Type of Medium: Dissertations
    Pages: xxi, 197 Seiten , Illustrationen, Diagramme
    Language: English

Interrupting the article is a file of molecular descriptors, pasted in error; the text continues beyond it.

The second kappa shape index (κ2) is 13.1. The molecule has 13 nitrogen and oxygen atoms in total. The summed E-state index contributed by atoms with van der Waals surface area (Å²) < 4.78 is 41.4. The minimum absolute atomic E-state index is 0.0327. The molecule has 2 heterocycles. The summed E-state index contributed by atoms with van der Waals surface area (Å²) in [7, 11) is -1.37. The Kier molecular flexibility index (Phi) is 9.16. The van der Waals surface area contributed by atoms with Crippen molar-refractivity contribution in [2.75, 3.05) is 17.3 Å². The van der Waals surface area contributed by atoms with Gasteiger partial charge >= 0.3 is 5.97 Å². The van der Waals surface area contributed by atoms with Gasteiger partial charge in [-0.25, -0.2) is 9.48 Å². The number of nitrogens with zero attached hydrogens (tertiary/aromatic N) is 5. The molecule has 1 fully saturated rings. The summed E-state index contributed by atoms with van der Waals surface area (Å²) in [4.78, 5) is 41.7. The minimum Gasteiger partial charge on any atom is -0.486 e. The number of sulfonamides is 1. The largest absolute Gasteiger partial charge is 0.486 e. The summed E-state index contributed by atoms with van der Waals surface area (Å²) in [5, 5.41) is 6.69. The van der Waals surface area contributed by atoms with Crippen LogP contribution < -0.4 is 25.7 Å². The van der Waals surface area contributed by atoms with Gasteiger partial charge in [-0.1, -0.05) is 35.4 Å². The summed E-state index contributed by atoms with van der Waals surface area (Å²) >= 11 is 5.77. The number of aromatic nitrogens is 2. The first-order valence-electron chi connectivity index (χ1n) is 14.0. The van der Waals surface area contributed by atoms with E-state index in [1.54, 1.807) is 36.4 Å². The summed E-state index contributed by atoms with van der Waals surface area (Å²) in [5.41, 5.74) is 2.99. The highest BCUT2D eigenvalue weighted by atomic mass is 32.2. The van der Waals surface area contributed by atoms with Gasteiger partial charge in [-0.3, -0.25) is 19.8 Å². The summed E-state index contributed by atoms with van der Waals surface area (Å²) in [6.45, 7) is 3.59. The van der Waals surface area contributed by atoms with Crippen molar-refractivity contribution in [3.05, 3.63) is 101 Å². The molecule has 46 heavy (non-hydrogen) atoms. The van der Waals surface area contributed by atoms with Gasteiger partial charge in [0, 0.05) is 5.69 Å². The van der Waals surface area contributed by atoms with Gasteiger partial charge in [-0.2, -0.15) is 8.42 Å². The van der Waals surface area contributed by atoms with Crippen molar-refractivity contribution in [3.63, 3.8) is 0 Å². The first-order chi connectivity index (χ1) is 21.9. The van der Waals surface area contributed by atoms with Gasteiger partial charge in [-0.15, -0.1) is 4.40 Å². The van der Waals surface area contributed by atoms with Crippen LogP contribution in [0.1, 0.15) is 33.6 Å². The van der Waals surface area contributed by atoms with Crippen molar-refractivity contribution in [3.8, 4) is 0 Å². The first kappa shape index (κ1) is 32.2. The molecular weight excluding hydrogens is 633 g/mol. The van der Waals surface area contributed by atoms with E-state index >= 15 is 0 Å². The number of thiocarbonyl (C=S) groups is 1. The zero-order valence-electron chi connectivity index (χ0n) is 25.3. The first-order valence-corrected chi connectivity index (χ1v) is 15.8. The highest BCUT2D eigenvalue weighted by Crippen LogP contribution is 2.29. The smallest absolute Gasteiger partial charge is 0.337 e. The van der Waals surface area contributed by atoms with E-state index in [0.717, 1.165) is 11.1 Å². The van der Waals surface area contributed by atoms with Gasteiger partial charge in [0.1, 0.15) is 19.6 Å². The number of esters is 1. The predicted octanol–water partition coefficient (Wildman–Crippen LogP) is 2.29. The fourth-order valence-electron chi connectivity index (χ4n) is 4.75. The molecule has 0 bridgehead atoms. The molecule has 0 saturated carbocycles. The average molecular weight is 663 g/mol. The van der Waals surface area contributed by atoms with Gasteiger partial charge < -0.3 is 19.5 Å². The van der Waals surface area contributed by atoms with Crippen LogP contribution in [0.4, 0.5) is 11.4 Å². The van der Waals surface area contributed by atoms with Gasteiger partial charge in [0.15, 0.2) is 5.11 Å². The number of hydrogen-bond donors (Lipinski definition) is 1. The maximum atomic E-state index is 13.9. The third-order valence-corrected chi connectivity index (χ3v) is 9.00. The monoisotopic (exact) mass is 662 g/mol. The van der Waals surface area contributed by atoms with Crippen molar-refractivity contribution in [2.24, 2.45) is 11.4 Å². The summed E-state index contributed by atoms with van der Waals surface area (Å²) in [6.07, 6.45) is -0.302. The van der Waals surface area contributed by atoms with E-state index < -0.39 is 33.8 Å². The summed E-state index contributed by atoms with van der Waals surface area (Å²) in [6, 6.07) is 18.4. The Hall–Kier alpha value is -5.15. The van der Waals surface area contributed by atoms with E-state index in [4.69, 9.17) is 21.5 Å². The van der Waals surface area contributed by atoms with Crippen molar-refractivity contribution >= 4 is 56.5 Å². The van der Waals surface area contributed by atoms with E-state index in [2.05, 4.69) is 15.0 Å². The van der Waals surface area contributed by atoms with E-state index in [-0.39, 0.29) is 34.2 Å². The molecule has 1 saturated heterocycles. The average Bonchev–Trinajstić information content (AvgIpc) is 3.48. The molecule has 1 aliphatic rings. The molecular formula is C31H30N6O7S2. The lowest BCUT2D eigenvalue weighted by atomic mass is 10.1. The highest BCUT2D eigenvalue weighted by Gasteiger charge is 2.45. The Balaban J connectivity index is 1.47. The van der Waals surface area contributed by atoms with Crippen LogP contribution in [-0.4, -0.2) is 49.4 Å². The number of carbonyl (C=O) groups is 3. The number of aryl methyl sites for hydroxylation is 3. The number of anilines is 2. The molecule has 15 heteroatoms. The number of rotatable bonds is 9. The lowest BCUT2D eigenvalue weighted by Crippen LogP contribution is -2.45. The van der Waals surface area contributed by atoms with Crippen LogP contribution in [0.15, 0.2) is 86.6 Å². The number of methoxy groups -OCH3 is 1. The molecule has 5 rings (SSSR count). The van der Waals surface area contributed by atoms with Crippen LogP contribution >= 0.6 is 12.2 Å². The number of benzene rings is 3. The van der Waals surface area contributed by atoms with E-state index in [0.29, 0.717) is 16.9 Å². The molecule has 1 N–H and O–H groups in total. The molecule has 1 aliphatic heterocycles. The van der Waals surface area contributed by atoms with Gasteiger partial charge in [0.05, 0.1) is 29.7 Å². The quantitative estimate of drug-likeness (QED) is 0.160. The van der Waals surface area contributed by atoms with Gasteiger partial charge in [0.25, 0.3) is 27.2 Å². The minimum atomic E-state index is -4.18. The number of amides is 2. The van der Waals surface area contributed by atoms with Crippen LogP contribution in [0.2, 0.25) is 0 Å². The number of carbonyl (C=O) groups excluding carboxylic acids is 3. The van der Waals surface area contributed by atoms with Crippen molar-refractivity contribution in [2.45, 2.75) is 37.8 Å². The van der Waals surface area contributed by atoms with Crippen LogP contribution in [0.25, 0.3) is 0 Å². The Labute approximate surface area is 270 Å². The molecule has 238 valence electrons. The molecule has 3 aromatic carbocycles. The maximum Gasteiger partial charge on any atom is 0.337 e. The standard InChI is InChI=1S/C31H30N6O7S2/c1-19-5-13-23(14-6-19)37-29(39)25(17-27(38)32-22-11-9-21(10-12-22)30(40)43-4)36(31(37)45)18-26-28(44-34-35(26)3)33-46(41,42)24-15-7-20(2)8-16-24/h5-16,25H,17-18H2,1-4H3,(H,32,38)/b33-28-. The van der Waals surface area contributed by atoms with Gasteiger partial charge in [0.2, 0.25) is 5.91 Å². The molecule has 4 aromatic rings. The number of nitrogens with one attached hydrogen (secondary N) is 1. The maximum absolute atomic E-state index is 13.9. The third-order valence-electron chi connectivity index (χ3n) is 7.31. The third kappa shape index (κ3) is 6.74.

Note: Contents: 1 General introduction. - 1.1 Challenges of isotope-based temperature reconstructions. - 1.2 Thesis overview. - 1.3 Author contributions. - 2 Theoretical background. - 2.1 The isotopic composition of firn and ice. - 2.1.1 Fractionation of water isotopologues. - 2.1.2 Relationship with temperature. - 2.1.3 Measuring of the isotopic composition. - 2.2 Processes within the firn column. - 2.2.1 The firn column of polar ice sheets. - 2.2.2 The density of firn. - 2.2.3 The temperature profile of firn. - 2.2.4 Vapour diffusion in firn. - 2.3 Internal climate variability. - 3 Regional climate signal vs.local noise: a two-dimensional view of water isotopes. - 3.1 Introduction. - 3.2 Data and methods. - 3.3 Results. - 3.3.1 Trench isotope records. - 3.3.2 Single-profile representativity. - 3.3.3 Mean trench profiles. - 3.3.4 Spatial correlation structure. - 3.3.5 Statistical noise model. - 3.4 Discussion. - 3.4.1 Local noise vs. regional climate signal. - 3.4.2 Representativity of isotope signals. - 3.4.3 Implications. - 3.5 Conclusions. - 3.6 Appendix A: Derivation of noise model. - 3.6.1 Definitions. - 3.6.2 Derivation of model correlations. - 3.6.3 Estimation of parameters. - 3.7 Appendix B: Noise level after diffusion. - 4 Constraints on post-depositional isotope modifications in east antarctic firn. - 4.1 Introduction. - 4.2 Data and methods. - 4.2.1 Sampling and measurements. - 4.2.2 Trench depth scale. - 4.2.3 Spatial variability of trench profiles. - 4.2.4 Quantification of downward advection, densification and diffusion. - 4.2.5 Statistical tests. - 4.3 Results. - 4.3.1 Comparison of T15 and T13 isotope data. - 4.3.2 Expected isotope profile changes. - 4.3.3 Temporal vs. spatial variability. - 4.4 Discussion. - 4.4.1 Densification, diffusion and stratigraphic noise. - 4.4.2 Additional post-depositional modifications. - 4.5 Conclusions. - 5 On the similarity and apparent cycles of isotope variations. - 5.1 Introduction. - 5.2 Data and Methods. - 5.2.1 Data. - 5.2.2 Spectral analysis. - 5.2.3 Rice’s formula. - 5.2.4 Cycle length and amplitude estimation. - 5.2.5 Model for vertical isotope profiles. - 5.3 Results. - 5.3.1 Spectral analysis of isotope profiles. - 5.3.2 Theoretical and observed cycle length. - 5.3.3 Illustrative examples. - 5.3.4 Depth dependency of cycle length. - 5.3.5 Simulated vs. observed isotope variations. - 5.4 Discussion and summary. - 5.5 Conclusions. - 5.6 Appendix A: Input sensitivity. - 5.7 Appendix B: Additional results. - 5.8 Appendix C: Spectral significance testing. - 6 Timescale-dependency of antarctic isotope variations. - 6.1 Introduction. - 6.2 Data and methods. - 6.2.1 DML and WAIS isotope records. - 6.2.2 Spectral model. - 6.2.3 Timescale-dependent signal-to-noise ratio. - 6.2.4 Effects of diffusion and time uncertainty. - 6.2.5 Present-day temperature decorrelation. - 6.3 Results. - 6.3.1 Illustration of model approach. - 6.3.2 DML and WAIS isotope variability. - 6.4 Discussion. - 6.4.1 Interpretation of noise spectra. - 6.4.2 Interpretation of signal spectra. - 6.4.3 Signal-to-noise ratios. - 6.4.4 Differences between DML and WAIS. - 6.5 Conclusions. - 7 Declining temperature variability from LGM to holocene. - 8 General discussion and conclusions. - 8.1 Short-scale spatial and temporal isotope variability. - 8.1.1 Local spatial variability. - 8.1.2 Seasonal to interannual variability. - 8.1.3 Spatial vs. temporal variability. - 8.2 Extension to longer scales. - 8.2.1 Spatial vs. temporal variability on interannual timescales. - 8.2.2 Holocene and longer timescales. - 8.3 Concluding remarks and outlook. - Bibliography. - A Methods to: declining temperature variability from lgm to holocene. - A.1 Temperature proxy data. - A.2 Model-based temperature and variability change. - A.3 Temperature recalibration of proxy records. - A.3.1 Recalibration of ice-core records. - A.3.2 Recalibration of marine records. - A.4 Variance and variance ratio estimation. - A.5 Noise correction. - A.5.1 Testing effect of noise correction. - A.6 Effect of ecological adaption and bioturbation. - A.7 Effect of proxy sampling locations. - B Layering of surface snow and firn: noise or seasonal signal?. - B.1 Introduction. - B.2 Materials and methods. - B.2.1 Firn-core density profiles. - B.2.2 Trench density profiles. - B.2.3 Dielectric profiling and density estimates. - B.2.4 Comparison of DEP and CT density. - B.2.5 Ion measurements. - B.3 Results. - B.3.1 2-D trench density data. - B.3.2 Spatial correlation structure. - B.3.3 Comparison of mean density, isotope and impurity profiles. - B.3.4 Spectral analysis of vertical density data. - B.4 Discussion. - B.4.1 Spatial variability. - B.4.2 Representativeness of single profiles. - B.4.3 Seasonal cycle in snow density. - B.4.4 Density layering in firn and impurities. - B.5 Conclusions. - Acknowledgements - Danksagung.